KUALA LUMPUR: Medical specialists in the government sector are leaving due to the lack of promotion prospects.
Deputy Health Minister Datuk Seri Dr Hilmi Yahaya said 128 specialist doctors have resigned in the first nine months this year, while 124 have left the service in 2015.
He said a majority of resignations came from medical specialists on Grade U53 and U54, as they had to wait for up to 10 years for a promotion.
“Hence we are planning to introduce Grade 56 and the Public Service Department is working on it,” he said when replying to a question from Datuk Seri Ikmal Hisham Abdul Aziz (BN-Tanah Merah) in the Dewan Rakyat today during the Minister’s Question Time (MQT).
Ikmal had inquired on the seriousness of medical specialists’ shortage in Malaysia. He also asked if Malaysia will be able to achieve the ratio of 1:400 (doctor to patient) by 2020.
Hilmi said as of September this year, there are more than 4,000 specialists in various fields under the Health Ministry.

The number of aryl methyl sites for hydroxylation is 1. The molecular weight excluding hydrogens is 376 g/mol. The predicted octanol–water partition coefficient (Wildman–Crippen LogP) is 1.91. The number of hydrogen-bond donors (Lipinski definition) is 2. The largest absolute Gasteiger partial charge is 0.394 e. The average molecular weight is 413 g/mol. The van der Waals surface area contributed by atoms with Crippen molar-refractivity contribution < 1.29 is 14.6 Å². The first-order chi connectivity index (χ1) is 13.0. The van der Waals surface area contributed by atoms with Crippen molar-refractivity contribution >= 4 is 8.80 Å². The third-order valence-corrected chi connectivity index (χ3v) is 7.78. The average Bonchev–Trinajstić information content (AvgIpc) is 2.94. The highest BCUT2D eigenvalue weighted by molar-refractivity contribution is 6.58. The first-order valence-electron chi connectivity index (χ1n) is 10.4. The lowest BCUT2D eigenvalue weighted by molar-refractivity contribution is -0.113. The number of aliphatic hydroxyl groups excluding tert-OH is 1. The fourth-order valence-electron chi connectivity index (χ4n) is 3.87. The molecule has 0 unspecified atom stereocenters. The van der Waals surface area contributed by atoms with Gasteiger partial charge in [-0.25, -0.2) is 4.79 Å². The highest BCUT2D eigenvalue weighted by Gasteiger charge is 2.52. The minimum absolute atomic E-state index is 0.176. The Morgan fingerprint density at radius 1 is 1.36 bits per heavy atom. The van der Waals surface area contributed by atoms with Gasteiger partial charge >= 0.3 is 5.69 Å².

The Balik Pulau MP added that the ratio in 2015 was one doctor to every 650 patients.
“In general, regardless on the types of illnesses, we need one doctor to every 520 patients,” he said.
Hilmi gave assurance that the government is committed to increasing the number of doctors in the country.
“Based on evaluation and initial findings, the target ratio of 1:400 is possible to be achieved by 2030,” he said.
He added that the government is trying to address the disparity in income between specialists in the government hospitals and their counterparts in the private sector.
He said the government had implemented the Full Paying Patient (FPP) scheme to boost the income of government medical specialists.
Under FPP, a patient can opt for treatment from a medical specialist and while they pay in full for their treatment, the price is still much lower at government hospitals compared to the private ones.